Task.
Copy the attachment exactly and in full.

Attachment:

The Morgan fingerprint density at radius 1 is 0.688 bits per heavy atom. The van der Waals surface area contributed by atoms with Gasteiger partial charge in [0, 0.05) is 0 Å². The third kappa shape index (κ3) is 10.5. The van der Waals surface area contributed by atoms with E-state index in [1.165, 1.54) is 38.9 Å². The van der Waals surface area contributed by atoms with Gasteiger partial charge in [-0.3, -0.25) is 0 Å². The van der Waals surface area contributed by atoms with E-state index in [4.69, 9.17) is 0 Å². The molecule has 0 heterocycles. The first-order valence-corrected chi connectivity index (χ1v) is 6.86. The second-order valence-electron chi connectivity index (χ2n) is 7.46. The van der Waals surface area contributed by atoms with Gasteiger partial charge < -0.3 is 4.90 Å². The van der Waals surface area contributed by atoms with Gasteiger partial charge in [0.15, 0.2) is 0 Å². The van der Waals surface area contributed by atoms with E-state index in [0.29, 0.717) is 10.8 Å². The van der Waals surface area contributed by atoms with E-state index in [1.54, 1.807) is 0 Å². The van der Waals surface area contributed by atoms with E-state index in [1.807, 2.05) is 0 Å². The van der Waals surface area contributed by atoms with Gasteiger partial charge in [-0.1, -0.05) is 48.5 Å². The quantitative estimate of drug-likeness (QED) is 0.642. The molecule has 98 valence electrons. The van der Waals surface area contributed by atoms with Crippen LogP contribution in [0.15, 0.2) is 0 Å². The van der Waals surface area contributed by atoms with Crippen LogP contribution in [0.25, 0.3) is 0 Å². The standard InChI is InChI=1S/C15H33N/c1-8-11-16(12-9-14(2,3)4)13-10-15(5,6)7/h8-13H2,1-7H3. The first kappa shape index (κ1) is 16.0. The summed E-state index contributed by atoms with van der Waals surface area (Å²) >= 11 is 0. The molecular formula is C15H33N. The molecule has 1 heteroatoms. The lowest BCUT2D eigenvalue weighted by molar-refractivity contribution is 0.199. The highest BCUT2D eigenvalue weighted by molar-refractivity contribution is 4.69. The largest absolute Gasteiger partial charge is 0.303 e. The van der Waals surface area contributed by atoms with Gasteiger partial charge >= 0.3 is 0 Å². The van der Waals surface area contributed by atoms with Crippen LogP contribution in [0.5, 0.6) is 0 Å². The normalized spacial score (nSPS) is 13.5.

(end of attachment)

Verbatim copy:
The Morgan fingerprint density at radius 1 is 0.688 bits per heavy atom. The van der Waals surface area contributed by atoms with Gasteiger partial charge in [0, 0.05) is 0 Å². The third kappa shape index (κ3) is 10.5. The van der Waals surface area contributed by atoms with E-state index in [1.165, 1.54) is 38.9 Å². The van der Waals surface area contributed by atoms with Gasteiger partial charge in [-0.3, -0.25) is 0 Å². The van der Waals surface area contributed by atoms with E-state index in [4.69, 9.17) is 0 Å². The molecule has 0 heterocycles. The first-order valence-corrected chi connectivity index (χ1v) is 6.86. The second-order valence-electron chi connectivity index (χ2n) is 7.46. The van der Waals surface area contributed by atoms with Gasteiger partial charge < -0.3 is 4.90 Å². The van der Waals surface area contributed by atoms with Gasteiger partial charge in [0.15, 0.2) is 0 Å². The van der Waals surface area contributed by atoms with E-state index in [0.29, 0.717) is 10.8 Å². The van der Waals surface area contributed by atoms with E-state index in [1.54, 1.807) is 0 Å². The van der Waals surface area contributed by atoms with E-state index in [1.807, 2.05) is 0 Å². The van der Waals surface area contributed by atoms with Gasteiger partial charge in [-0.1, -0.05) is 48.5 Å². The quantitative estimate of drug-likeness (QED) is 0.642. The molecule has 98 valence electrons. The van der Waals surface area contributed by atoms with Crippen LogP contribution in [0.15, 0.2) is 0 Å². The van der Waals surface area contributed by atoms with Crippen LogP contribution in [0.25, 0.3) is 0 Å². The standard InChI is InChI=1S/C15H33N/c1-8-11-16(12-9-14(2,3)4)13-10-15(5,6)7/h8-13H2,1-7H3. The first kappa shape index (κ1) is 16.0. The summed E-state index contributed by atoms with van der Waals surface area (Å²) >= 11 is 0. The molecular formula is C15H33N. The molecule has 1 heteroatoms. The lowest BCUT2D eigenvalue weighted by molar-refractivity contribution is 0.199. The highest BCUT2D eigenvalue weighted by molar-refractivity contribution is 4.69. The largest absolute Gasteiger partial charge is 0.303 e. The van der Waals surface area contributed by atoms with Gasteiger partial charge >= 0.3 is 0 Å². The van der Waals surface area contributed by atoms with Crippen LogP contribution in [0.5, 0.6) is 0 Å². The normalized spacial score (nSPS) is 13.5.